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2021 Ekphrastic Poetry Winners

National Poetry month is here! 

Last month, SAMA partnered with National Poetry Month San Antonio to invite our community to write ekphrastic poems in response to the painting Mama Ocllo, First Coya from our Latin American collection. Ekphrastic poems are inspired by specific works of art, often focusing on the visual details to paint a picture with words.

We received over 125 entries from South Texas poets! Our judges—Jim LaVilla-Havelin, National Poetry Month Coordinator; Octavio Quintanilla, 2018–2020 San Antonio Poet Laureate; and Linda Simone; poet, artist, and educator—selected three adult winners and one youth winner. We hope you enjoy reading their winning poems here.

Thank you to all participants, and congratulations to the winners for their outstanding poems. 

Mama Ocllo, First Coya, Peruvian, early 19th century, oil on canvas, painting: 19 1/4 × 15 1/2 in. (48.9 × 39.4 cm); frame: 22 3/4 × 19 × 3/4 in. (57.8 × 48.3 × 1.9 cm), Purchased with funds provided by Betty and Bob Kelso, 2003.10.2.

Adult Winning Poems (in no particular order)

"On Her Deathbed, Mama Ocllo Speaks to the Acllas"
by Pablo Miguel Martinez
light & water  /  mother & father  /  never said  /  I am divine  /  never said divine /  said first
I was raised  /  from the lake  /  lifted by gilding rays  /  of sun  /  kept aloft  /  by praise  
songs  /  raised by lake  //  when I look  /  into the vulture stone  /  I see  /  my sons  /  yet to be  feel the phantom cord  /  unspool  /  from this navel  /  a novel place  /  a marvel  //  say I have  taught you  /  my daughters  /  the weaving ways  /  moving thread  /  with reed  /  & spinning
’til cloth cloudlike  /  flutters  /  flies  //  soon I will leave  /  you /  will forget  / sound & feel
& smell  / what you call me  //  but never forget / the miracles  /  cleansing baths & cooked meats & woven fibers & the glories they gave  // o daughters  /  wrap me  /  in the linen
you make  /  with skills I have  /  taught you  //  soon  /  they will burn  /  all this  /  in flames 
hot & bright  /  envious of sun  //  soon I will live  /  in your spirit  /  in your art  /  on the linen
imagined  /  painted  /  cloth & oils & light  /  what I have  /  taught you  /  makes me  /  divine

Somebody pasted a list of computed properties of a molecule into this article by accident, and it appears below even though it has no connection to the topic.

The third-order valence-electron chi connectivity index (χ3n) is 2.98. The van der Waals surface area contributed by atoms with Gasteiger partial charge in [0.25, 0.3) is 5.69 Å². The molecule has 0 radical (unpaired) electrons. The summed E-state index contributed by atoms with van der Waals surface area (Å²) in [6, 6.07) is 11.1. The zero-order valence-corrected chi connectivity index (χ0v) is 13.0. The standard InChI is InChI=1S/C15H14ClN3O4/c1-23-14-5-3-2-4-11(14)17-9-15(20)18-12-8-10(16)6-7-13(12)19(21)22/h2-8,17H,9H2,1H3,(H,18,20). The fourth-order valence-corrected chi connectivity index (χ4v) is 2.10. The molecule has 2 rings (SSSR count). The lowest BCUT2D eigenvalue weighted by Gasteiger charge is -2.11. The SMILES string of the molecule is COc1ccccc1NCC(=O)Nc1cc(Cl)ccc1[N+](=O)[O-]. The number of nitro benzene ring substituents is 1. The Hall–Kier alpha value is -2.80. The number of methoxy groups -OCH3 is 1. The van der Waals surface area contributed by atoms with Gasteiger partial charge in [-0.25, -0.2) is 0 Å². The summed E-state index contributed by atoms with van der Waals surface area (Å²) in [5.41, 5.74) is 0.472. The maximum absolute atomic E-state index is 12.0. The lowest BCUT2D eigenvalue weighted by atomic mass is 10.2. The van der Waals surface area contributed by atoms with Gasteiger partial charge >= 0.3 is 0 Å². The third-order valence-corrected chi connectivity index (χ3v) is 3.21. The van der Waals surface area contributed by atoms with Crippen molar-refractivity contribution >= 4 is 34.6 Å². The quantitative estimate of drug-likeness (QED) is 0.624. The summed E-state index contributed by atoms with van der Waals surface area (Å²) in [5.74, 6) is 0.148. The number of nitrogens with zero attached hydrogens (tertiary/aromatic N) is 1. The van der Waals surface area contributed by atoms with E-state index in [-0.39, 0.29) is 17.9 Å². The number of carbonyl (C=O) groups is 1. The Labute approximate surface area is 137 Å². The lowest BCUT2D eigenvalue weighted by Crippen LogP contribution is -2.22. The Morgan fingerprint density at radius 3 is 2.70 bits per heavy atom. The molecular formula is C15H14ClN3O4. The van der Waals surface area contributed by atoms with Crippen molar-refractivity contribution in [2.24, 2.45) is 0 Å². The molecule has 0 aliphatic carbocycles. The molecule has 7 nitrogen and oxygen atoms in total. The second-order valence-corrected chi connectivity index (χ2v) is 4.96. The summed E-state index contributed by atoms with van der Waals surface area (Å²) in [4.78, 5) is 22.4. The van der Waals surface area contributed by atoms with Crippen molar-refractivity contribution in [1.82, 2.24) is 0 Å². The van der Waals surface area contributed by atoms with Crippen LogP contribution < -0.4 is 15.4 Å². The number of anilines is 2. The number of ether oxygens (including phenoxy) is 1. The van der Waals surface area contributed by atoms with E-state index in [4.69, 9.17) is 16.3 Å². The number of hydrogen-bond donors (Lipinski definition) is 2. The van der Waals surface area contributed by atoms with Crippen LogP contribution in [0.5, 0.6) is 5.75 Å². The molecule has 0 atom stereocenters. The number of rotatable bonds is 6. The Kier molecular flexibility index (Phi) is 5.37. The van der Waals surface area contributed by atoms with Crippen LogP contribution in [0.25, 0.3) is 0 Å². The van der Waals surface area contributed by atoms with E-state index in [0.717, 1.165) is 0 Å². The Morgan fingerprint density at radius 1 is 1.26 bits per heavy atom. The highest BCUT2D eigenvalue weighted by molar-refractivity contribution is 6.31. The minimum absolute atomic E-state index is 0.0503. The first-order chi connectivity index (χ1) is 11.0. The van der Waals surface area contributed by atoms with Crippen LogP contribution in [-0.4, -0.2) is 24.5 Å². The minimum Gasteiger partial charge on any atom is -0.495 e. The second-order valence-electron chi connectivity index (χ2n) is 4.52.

"The Heart that Fed"
by Wilson R. M. Taylor
Mama Ocllo, I see moonbeams springing
fountain-like from your palms, fertility
at the end of your fingers, a cloaked mistress
no wall could hold. Mama Ocllo, goddess
born as queen, I shade you with strength of arms,
allow your echo to shimmer sweatless
across time. Mama Ocllo, do you see
a human being smiling back at you?
Or will you claim my citadel
with feasts and floating treachery,
sweep me underneath infertile
earth, overgrow me
with vines in crevices of stone?
Mama, cold, are you listening at all?

"Beautiful Chaos Just Landed Us on Mars"
by Claudio San Miguel

What is behind that first shiver of light?  
It was the motion of eye to hand to needle to thread to skin
by our First Mother, Mama Occlo—not an explosive big bang,
but a promise to sew the future to the past, colored thread by colored thread.
Quipu, or Talking Knots, unravel the emptiness.
While we sit silently waiting for the dark,
The hills lose definition, the valley becomes a black, flat sheet,
The adobe rooftop of the house across the field has transformed into
A lifeless rock, the family of trees outside our window
Is a purple, Rothko-painted bush.
But our Mother whispers to us in multicolored knots
Chanting resists resolution.
It is Time to fly to our New Cusco.
Wed 24 Feb 2021 17.44 EST 
We hear the First recorded sounds from Mars.


Youth Winning Poem 

"The Woman" by Zoe Morris

There was a woman in elegant clothing
She holds up an imprint of a face on a stick.
Behind her stands a little man.
Short and squat he stands.
Standing as high as he can,
Holding it for her.